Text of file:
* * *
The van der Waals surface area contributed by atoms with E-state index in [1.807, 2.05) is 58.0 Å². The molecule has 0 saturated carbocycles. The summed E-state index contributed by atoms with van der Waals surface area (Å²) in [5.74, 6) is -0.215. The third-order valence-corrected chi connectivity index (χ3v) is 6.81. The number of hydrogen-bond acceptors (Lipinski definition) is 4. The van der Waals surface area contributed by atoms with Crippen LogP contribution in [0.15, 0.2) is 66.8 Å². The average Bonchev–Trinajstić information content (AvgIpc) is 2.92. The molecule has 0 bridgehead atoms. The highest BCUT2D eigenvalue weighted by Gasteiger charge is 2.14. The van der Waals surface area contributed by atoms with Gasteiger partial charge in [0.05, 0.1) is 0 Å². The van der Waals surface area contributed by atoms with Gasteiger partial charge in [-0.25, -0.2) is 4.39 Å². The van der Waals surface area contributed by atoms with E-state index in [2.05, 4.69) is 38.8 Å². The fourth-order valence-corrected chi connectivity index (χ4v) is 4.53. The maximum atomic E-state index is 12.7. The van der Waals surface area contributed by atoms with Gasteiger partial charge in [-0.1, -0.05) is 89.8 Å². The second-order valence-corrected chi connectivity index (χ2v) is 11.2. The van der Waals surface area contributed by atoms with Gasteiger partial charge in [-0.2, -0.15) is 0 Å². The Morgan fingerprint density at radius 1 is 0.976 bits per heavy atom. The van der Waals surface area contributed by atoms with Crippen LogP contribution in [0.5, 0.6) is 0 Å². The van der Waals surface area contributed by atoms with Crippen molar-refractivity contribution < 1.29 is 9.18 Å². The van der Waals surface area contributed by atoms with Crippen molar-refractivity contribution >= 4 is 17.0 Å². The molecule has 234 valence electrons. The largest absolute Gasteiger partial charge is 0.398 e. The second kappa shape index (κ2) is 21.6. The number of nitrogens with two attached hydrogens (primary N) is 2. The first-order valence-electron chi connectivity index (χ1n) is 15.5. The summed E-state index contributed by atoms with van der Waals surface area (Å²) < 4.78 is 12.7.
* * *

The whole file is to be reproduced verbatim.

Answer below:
The van der Waals surface area contributed by atoms with E-state index in [1.807, 2.05) is 58.0 Å². The molecule has 0 saturated carbocycles. The summed E-state index contributed by atoms with van der Waals surface area (Å²) in [5.74, 6) is -0.215. The third-order valence-corrected chi connectivity index (χ3v) is 6.81. The number of hydrogen-bond acceptors (Lipinski definition) is 4. The van der Waals surface area contributed by atoms with Crippen LogP contribution in [0.15, 0.2) is 66.8 Å². The average Bonchev–Trinajstić information content (AvgIpc) is 2.92. The molecule has 0 bridgehead atoms. The highest BCUT2D eigenvalue weighted by Gasteiger charge is 2.14. The van der Waals surface area contributed by atoms with Gasteiger partial charge in [0.05, 0.1) is 0 Å². The van der Waals surface area contributed by atoms with Gasteiger partial charge in [-0.25, -0.2) is 4.39 Å². The van der Waals surface area contributed by atoms with E-state index in [2.05, 4.69) is 38.8 Å². The fourth-order valence-corrected chi connectivity index (χ4v) is 4.53. The maximum atomic E-state index is 12.7. The van der Waals surface area contributed by atoms with Gasteiger partial charge in [-0.1, -0.05) is 89.8 Å². The second-order valence-corrected chi connectivity index (χ2v) is 11.2. The van der Waals surface area contributed by atoms with Gasteiger partial charge in [-0.2, -0.15) is 0 Å². The Morgan fingerprint density at radius 1 is 0.976 bits per heavy atom. The van der Waals surface area contributed by atoms with Crippen LogP contribution in [0.5, 0.6) is 0 Å². The van der Waals surface area contributed by atoms with Crippen molar-refractivity contribution < 1.29 is 9.18 Å². The van der Waals surface area contributed by atoms with Crippen molar-refractivity contribution >= 4 is 17.0 Å². The molecule has 234 valence electrons. The largest absolute Gasteiger partial charge is 0.398 e. The second kappa shape index (κ2) is 21.6. The number of nitrogens with two attached hydrogens (primary N) is 2. The first-order valence-electron chi connectivity index (χ1n) is 15.5. The summed E-state index contributed by atoms with van der Waals surface area (Å²) < 4.78 is 12.7.